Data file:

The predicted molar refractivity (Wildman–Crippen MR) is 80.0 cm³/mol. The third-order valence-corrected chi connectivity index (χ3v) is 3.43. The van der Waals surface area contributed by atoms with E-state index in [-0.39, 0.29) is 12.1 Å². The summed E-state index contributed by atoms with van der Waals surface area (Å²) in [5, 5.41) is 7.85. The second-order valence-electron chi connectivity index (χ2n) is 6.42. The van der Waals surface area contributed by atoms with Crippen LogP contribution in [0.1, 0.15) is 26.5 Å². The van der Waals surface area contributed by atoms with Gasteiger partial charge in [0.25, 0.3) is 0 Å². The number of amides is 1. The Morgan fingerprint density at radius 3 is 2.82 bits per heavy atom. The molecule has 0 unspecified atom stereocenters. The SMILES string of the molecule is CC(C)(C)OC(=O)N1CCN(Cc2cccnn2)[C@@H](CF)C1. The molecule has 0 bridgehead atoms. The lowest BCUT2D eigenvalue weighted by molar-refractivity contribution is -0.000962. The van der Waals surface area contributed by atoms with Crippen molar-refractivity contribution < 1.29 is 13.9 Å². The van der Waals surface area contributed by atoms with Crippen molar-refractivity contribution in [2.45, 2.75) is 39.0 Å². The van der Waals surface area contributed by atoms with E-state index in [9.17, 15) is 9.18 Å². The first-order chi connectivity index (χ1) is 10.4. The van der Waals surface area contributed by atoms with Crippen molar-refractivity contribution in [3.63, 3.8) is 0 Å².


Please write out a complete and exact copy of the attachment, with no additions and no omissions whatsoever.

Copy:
The predicted molar refractivity (Wildman–Crippen MR) is 80.0 cm³/mol. The third-order valence-corrected chi connectivity index (χ3v) is 3.43. The van der Waals surface area contributed by atoms with E-state index in [-0.39, 0.29) is 12.1 Å². The summed E-state index contributed by atoms with van der Waals surface area (Å²) in [5, 5.41) is 7.85. The second-order valence-electron chi connectivity index (χ2n) is 6.42. The van der Waals surface area contributed by atoms with Crippen LogP contribution in [0.1, 0.15) is 26.5 Å². The van der Waals surface area contributed by atoms with Gasteiger partial charge in [0.25, 0.3) is 0 Å². The number of amides is 1. The Morgan fingerprint density at radius 3 is 2.82 bits per heavy atom. The molecule has 0 unspecified atom stereocenters. The SMILES string of the molecule is CC(C)(C)OC(=O)N1CCN(Cc2cccnn2)[C@@H](CF)C1. The molecule has 0 bridgehead atoms. The lowest BCUT2D eigenvalue weighted by molar-refractivity contribution is -0.000962. The van der Waals surface area contributed by atoms with Crippen molar-refractivity contribution < 1.29 is 13.9 Å². The van der Waals surface area contributed by atoms with Crippen molar-refractivity contribution in [2.45, 2.75) is 39.0 Å². The van der Waals surface area contributed by atoms with E-state index in [9.17, 15) is 9.18 Å². The first-order chi connectivity index (χ1) is 10.4. The van der Waals surface area contributed by atoms with Crippen molar-refractivity contribution in [3.63, 3.8) is 0 Å².